First, congratulations to all of the teachers and students who are now on summer break – myself included! My absence on the blog corresponds directly with the “end of the year craziness,” but now that I am on break I have more time to share ideas!
This is a lesson/project I did with my kids a few weeks before the end of the year. We have a social studies objective for students to understand their immediate environment and be able to describe the location of things around them using positional words. Truthfully, by the end of the year my kids have this mastered just by existing in the classroom. However, I really enjoy this map making project, and it helps the kids take the skills to the next level.
I begin by reading the book Me on the Map by Joan Sweeney. It is a great book because it shows many different kinds of maps, and helps kids to understand that maps can describe very big areas (like the world or the country), but also small areas, like a room.
I then challenge the kids to make a map of our classroom. I model the process first for the whole group. I introduce them to my friend “Sam,” who is a new student in the class. Sam needs to know where the important places are in the classroom. I model how to imagine that the sides of the paper are the walls of the room. I then use Sam to help them envision walking into the room, and considering what you would see and where. I draw and label some of these important places.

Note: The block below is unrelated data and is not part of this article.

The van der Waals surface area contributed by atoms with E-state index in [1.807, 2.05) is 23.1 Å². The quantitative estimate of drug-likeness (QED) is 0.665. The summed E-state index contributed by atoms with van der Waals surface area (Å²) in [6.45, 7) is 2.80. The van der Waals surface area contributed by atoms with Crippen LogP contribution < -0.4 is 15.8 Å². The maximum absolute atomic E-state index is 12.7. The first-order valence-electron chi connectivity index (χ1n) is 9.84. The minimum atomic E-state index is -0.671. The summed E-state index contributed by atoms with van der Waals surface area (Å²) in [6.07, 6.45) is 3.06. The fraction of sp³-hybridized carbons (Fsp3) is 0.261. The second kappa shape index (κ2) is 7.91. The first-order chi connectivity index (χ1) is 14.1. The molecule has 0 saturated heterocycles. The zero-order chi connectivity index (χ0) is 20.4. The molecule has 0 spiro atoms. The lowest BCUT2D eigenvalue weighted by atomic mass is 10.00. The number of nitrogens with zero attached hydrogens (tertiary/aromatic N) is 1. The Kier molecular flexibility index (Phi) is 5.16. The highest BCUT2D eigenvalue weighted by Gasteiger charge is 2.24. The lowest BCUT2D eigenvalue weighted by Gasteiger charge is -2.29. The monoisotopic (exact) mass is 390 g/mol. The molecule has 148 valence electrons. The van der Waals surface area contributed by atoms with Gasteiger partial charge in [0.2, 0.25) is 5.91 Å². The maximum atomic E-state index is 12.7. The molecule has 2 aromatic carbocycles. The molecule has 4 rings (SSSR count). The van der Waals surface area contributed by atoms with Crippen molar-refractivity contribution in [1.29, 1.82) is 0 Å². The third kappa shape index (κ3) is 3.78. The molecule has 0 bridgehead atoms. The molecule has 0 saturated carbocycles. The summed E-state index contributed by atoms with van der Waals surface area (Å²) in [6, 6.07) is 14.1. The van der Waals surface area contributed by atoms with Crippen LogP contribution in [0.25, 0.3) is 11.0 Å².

I then turn it over to the kids. I make sure not to complete a map – I want them to have to do the work of transferring their classroom on to the paper, which involves walking around the room, drawing the major places, and labeling.
It usually takes my kids several sessions to complete their maps, and we finish by coloring the maps with colored pencils. This lesson is one that really highlights a different set of skills. The kids need to use spatial awareness and logic to create their maps, and I find that the task is very challenging and intriguing to the kids. They also love Sam!
Here are some of the kids’ maps of our room:
Do you teach your kids about maps? How do you bring maps “to life” for your students?